What Are the Benefits of Art Therapy?

  • Stops rumination - When you work with your hands, you won’t have that much time to think because you are focused on the five senses. This helps people stop intrusive thoughts and just focus on the task at hand.
  • Improves mood - When you have an outlet for all your pent up emotion, the world just suddenly feels a little lighter — like a weight has been lifted up your shoulders. Art therapy helps you focus on positive life experiences. It makes you feel calm.
  • Restores balance - When you do art therapy, you are activating both sides of the brain, integrating both the left and right hemisphere. This makes the practice holistic, in that you use both your body and your mind.
  • Enhances self-worth and identity - A research conducted in 2010 showed that when cancer patients engaged in visual art, it took their minds off their illnesses and even enabled them to increase their self-worth by maintaining a social identity apart from being defined by cancer. It also allowed them to feel a sense of challenge and achievement which contributed to their overall wellbeing.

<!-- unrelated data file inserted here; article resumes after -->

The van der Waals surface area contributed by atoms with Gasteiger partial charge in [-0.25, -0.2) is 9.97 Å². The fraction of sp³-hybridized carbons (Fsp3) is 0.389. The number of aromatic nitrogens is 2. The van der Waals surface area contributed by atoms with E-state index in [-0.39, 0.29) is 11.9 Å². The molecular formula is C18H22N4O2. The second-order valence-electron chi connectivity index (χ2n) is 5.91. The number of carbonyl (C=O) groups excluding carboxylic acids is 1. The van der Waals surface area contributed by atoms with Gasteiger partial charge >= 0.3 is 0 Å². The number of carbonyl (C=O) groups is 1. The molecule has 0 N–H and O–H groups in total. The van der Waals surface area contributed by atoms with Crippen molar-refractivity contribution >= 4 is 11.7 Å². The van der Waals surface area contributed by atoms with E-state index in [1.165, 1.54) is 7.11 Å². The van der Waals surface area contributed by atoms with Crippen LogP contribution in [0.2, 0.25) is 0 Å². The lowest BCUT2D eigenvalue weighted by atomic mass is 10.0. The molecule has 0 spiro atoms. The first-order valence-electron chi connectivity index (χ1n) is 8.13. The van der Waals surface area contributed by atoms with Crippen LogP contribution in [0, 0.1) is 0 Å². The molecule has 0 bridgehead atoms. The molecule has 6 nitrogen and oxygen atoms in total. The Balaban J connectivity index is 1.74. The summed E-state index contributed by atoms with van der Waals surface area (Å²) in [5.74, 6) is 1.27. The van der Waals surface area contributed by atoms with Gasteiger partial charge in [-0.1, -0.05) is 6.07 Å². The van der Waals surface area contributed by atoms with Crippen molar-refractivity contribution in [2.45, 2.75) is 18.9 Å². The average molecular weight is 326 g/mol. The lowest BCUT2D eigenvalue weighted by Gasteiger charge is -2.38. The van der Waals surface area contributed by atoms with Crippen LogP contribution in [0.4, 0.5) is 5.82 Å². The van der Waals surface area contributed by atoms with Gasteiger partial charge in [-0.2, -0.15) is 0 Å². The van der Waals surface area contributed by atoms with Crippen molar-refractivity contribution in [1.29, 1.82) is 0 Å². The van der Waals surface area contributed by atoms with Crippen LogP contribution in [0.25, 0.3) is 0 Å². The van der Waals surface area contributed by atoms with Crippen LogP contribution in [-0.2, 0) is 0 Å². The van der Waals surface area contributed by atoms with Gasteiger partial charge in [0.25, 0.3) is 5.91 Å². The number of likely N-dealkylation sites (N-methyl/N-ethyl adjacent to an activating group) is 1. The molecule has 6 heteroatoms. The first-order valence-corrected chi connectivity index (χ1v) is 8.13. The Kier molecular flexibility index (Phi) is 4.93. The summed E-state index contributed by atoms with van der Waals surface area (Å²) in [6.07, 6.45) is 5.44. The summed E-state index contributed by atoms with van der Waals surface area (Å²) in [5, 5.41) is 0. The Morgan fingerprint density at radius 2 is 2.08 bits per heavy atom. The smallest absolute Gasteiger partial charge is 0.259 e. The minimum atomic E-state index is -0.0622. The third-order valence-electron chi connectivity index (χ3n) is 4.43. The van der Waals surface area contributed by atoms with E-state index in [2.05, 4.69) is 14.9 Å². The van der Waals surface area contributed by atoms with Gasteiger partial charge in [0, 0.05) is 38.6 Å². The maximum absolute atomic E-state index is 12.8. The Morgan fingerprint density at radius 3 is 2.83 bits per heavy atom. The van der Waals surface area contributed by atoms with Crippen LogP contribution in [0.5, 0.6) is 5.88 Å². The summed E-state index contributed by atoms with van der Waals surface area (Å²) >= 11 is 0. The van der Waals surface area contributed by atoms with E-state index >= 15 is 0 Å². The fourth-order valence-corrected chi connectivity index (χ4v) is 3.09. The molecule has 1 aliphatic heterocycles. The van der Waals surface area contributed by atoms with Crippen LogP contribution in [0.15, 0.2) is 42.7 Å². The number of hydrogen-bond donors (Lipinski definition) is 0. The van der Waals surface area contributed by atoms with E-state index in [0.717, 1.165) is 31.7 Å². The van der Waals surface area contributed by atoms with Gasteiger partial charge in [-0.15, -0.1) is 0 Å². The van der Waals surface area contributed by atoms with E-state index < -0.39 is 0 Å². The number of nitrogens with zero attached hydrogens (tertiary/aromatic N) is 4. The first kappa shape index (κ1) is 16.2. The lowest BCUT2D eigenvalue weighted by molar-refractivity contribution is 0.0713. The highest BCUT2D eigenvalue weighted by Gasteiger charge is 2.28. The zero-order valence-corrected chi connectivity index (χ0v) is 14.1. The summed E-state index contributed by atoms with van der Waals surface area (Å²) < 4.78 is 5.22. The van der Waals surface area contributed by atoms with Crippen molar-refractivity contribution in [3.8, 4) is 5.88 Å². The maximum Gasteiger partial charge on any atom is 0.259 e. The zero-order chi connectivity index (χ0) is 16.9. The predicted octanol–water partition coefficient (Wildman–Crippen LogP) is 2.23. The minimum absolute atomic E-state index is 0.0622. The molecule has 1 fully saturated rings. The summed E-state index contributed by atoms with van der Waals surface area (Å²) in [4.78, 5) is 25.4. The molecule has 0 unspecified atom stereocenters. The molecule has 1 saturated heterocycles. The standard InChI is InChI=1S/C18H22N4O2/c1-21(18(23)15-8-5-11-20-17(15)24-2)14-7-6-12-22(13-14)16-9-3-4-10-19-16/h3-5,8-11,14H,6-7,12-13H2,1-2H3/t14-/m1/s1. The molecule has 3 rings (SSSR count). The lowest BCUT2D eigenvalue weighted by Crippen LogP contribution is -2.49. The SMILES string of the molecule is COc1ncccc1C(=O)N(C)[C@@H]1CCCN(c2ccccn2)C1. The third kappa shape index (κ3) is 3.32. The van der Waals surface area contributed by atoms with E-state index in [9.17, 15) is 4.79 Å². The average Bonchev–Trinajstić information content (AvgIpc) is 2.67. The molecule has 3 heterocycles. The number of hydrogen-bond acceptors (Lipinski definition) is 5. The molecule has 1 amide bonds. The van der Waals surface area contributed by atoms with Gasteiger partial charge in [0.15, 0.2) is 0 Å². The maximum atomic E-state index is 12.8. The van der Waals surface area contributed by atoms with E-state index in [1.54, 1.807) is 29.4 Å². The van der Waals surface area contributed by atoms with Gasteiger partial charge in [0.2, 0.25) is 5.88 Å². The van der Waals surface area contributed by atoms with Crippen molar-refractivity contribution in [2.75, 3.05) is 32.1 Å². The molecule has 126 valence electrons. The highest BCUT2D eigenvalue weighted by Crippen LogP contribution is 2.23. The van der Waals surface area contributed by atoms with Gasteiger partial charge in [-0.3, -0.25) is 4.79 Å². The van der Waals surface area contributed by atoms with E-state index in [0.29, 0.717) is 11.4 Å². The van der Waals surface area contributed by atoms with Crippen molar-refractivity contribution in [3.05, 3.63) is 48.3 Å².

For Whom Is Art Therapy?

  • Groups
  • Communities
  • Couples
  • Individuals
  • Families

Where Do Art Therapists Work?

  • Hospitals and clinics
  • Treatment centers
  • Mental health agencies
  • Shelters for the homeless
  • Shelters for those who suffered from domestic violence
  • Nonprofit organizations
  • Universities, schools, and colleges
  • Home for the aged
  • Art galleries or studios
  • Own clinics

How Much Can I Earn as an Art Therapist?

Art therapy is definitely gaining more popularity. And if you decide to be an art therapist yourself, by all means go for it. You can help people at the same time have fun in the process. In the USA, people who practice the trade have an art therapy salary averaging $30,000 to $40,000 to begin with, while those who are more experienced can earn as much as $100,000 or even more.

Pros and Cons to Being an Art Therapist